19. Before parting of, we should bring to the notice of Bangladesh Law Commission and or the Law Ministry that this type of cases are being filed in bunches on frivolous grounds' mainly because, so far we understand, that the term of imprisonment has been kept maximum I (one) year, whether the cheque is for Taka 5(five) lac or for Taka 5 (five) crore. Therefore the term of imprisonment is required to be reconsidered according to the amount of the cheque. On the other hand, the cheque involves money to be paid to the payee or beneficiary of the cheque. Therefore provision may be made, by inserting a new Section 138B, for substitution of parties, so that a case filed under Section 138 of the Negotiable Instrument Act, 1881, shall not abate even if either the complainant or the accused dies, though the heirs of a deceased accused shall not be subjected to corporal punishment to realize the fine that may be imposed, as we find in Section 34(2) of Artha Rin Adalat Ain, 2003, in respect of substituted heirs. In a case under N1 Act, 1881, where the amount due under the cheque is not secured by any mortgage or pledge then the drawer's moveable and immovable properties should be liable to attachment and the bank accounts to be freezed. Provisions may be made to that effect. Otherwise, the intent of the legislatures to secure beneficial interest of the payee or a 'holder in due course' as well as the entire proceeding is bound to become, in maximum cases, a mere futile exercise. Besides, as a Bench hearing criminal matters, we find that the trial Courts, almost in 100% cases, are granting bail mechanically, as if a routine, without considering the amount due under the cheque and the chance of jumping the bail. Besides, a lot of petitions under Section 561 A CrPC are moved without impleading the beneficiary of the cheque/the complaint as party to the proceeding. Appropriate provisions may be made to secure justice to the aggrieved and to stop indiscriminate granting of bail without it all considering the chance of absconsion, or tampering with the evidence.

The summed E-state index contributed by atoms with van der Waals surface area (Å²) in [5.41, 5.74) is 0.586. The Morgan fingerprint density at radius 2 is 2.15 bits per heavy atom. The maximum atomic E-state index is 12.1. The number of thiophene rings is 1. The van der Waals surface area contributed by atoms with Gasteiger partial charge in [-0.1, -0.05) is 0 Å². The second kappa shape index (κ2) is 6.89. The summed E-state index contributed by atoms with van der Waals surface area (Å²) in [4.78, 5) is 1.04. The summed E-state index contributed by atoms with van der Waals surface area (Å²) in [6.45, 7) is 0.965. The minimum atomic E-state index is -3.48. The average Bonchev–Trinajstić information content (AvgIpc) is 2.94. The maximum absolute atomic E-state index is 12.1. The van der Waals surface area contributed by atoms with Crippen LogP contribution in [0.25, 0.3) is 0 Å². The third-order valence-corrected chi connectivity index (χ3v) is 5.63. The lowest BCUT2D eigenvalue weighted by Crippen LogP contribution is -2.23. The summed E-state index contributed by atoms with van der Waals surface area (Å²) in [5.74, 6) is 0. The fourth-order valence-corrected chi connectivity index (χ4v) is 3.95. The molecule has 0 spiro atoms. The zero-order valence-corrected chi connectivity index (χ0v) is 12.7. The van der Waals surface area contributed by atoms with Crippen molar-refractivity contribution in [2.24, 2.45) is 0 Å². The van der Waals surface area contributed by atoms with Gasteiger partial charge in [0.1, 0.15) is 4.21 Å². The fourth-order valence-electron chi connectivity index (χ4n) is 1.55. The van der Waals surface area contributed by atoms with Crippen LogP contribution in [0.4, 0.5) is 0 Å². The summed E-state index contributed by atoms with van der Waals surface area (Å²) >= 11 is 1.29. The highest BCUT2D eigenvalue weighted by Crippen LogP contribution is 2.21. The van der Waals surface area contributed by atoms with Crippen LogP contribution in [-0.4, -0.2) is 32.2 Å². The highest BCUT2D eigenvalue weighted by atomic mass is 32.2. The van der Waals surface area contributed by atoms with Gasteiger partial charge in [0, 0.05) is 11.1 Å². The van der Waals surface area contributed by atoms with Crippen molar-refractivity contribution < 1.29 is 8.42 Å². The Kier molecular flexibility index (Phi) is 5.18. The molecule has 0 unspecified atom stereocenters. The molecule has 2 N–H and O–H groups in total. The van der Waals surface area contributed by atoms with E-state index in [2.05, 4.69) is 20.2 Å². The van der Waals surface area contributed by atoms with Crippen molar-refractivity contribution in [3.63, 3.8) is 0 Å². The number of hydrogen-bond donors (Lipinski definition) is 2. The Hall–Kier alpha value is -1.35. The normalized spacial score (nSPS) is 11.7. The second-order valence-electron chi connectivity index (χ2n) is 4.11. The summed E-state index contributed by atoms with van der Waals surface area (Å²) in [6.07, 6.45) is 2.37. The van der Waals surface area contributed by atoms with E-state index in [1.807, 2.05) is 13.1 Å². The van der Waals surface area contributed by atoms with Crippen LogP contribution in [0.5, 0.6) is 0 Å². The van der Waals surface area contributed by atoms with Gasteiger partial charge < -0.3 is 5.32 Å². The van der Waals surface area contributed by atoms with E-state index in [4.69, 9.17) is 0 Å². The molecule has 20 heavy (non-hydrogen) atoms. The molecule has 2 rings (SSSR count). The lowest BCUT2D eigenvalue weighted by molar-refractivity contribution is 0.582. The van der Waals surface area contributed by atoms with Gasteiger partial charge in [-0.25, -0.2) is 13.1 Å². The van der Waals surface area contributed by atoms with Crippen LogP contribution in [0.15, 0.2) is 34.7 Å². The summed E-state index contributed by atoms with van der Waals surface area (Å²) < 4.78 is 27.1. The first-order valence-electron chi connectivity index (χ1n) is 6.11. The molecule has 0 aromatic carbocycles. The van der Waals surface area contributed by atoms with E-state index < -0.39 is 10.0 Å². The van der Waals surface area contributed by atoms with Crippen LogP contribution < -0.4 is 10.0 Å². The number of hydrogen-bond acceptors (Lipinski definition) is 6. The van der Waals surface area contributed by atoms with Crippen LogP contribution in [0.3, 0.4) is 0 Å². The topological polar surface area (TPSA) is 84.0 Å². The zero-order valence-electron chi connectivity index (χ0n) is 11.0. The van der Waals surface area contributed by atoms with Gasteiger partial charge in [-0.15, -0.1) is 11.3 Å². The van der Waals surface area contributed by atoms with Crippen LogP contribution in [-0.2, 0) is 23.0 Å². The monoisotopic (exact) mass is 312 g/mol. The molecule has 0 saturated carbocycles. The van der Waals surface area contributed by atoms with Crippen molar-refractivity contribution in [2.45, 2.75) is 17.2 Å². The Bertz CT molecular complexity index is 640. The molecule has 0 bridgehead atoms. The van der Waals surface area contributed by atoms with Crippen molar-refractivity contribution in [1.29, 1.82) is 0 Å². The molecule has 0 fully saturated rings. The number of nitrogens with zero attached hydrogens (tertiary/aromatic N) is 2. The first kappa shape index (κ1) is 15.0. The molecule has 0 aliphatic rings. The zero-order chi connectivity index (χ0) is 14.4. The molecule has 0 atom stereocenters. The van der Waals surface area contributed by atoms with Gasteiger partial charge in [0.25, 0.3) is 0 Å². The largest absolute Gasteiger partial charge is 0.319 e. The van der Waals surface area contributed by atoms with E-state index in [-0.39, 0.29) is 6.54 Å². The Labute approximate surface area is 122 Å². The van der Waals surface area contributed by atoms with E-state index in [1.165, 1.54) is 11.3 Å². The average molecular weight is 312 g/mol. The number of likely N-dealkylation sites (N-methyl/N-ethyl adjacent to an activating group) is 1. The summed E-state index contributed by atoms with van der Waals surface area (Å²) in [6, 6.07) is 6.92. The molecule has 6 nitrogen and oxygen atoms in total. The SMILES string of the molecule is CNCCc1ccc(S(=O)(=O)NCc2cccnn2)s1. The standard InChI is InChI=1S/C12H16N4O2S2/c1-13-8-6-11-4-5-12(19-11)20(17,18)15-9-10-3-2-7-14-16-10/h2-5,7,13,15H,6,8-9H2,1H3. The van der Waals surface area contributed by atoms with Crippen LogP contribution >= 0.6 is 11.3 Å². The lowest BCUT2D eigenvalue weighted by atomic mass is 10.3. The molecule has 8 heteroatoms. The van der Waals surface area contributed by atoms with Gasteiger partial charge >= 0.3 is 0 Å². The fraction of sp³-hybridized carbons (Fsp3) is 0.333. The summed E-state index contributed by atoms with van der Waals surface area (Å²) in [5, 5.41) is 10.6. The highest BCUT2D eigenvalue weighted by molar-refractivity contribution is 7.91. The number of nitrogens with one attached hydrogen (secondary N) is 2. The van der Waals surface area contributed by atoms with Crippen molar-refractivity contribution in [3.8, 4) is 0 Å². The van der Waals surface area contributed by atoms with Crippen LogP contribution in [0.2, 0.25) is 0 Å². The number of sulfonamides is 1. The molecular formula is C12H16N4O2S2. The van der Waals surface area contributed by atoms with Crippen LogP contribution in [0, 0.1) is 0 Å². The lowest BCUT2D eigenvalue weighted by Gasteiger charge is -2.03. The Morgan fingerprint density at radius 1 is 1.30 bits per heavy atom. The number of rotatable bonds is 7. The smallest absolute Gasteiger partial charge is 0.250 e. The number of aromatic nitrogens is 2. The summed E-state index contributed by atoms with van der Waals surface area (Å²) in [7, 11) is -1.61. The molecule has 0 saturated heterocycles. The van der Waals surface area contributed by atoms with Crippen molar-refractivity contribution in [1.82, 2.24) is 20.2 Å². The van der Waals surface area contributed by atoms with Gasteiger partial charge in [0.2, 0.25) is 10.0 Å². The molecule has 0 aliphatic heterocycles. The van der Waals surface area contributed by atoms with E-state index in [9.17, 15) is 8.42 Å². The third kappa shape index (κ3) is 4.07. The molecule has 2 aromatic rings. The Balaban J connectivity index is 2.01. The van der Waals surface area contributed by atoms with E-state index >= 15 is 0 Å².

20. In view of the deliberation recorded above, we do not find any merit in this Rule and the Rule is liable to be discharged with cost.
21. In a case under Section 138(1) of the Negotiable Instruments Act, 1881, the offence is not deemed to have been committed against the state. The proceeding is initiated by the 'payee', or a 'holder in due course', who has proprietary right and interest in the property of the dishonoured cheque. The state is not a necessary party, though it may be a property party in such a case. NI Act case is unlike a case filed under Penal Code etc. This distinction will be more clear from the fact that, for preferring appeal against the judgment and order of sentence passed under NI Act, not less than 50% of the amount due under dishonoured the cheque has to be deposited in the trial court, unlike in the case of preferring another appeal against conviction. In a case under NI Act, cost may be awarded to the aggrieved party for causing financial hardship, leading a person or a family to the verge of ruination, for harassment and inflicting mental agony on frivolous grounds or by resorting to dilatory tactics or on issues of law already settled by the Appellate Division, i.e. when the accused- petitioner does not come in clean hands for seeking justice, but with collateral purpose.
Order
In the result the Rule is discharged. The petitioner is directed to pay as cost Taka 2,50,000 to the complainant, within 30(thirty) days of drawing up of this judgment and order.
Let a copy of this judgment be sent to the trial Court and the trial Court is directed to proceed expeditiously for disposal of the case pending before it.
Let another copy of this judgment be sent to the Hon'ble Chairman, Bangladesh Law Commission, so that the Commission may take into notice the observation made in paragraph 18, herein above and may do the needful out of their wisdom.
(Concluded)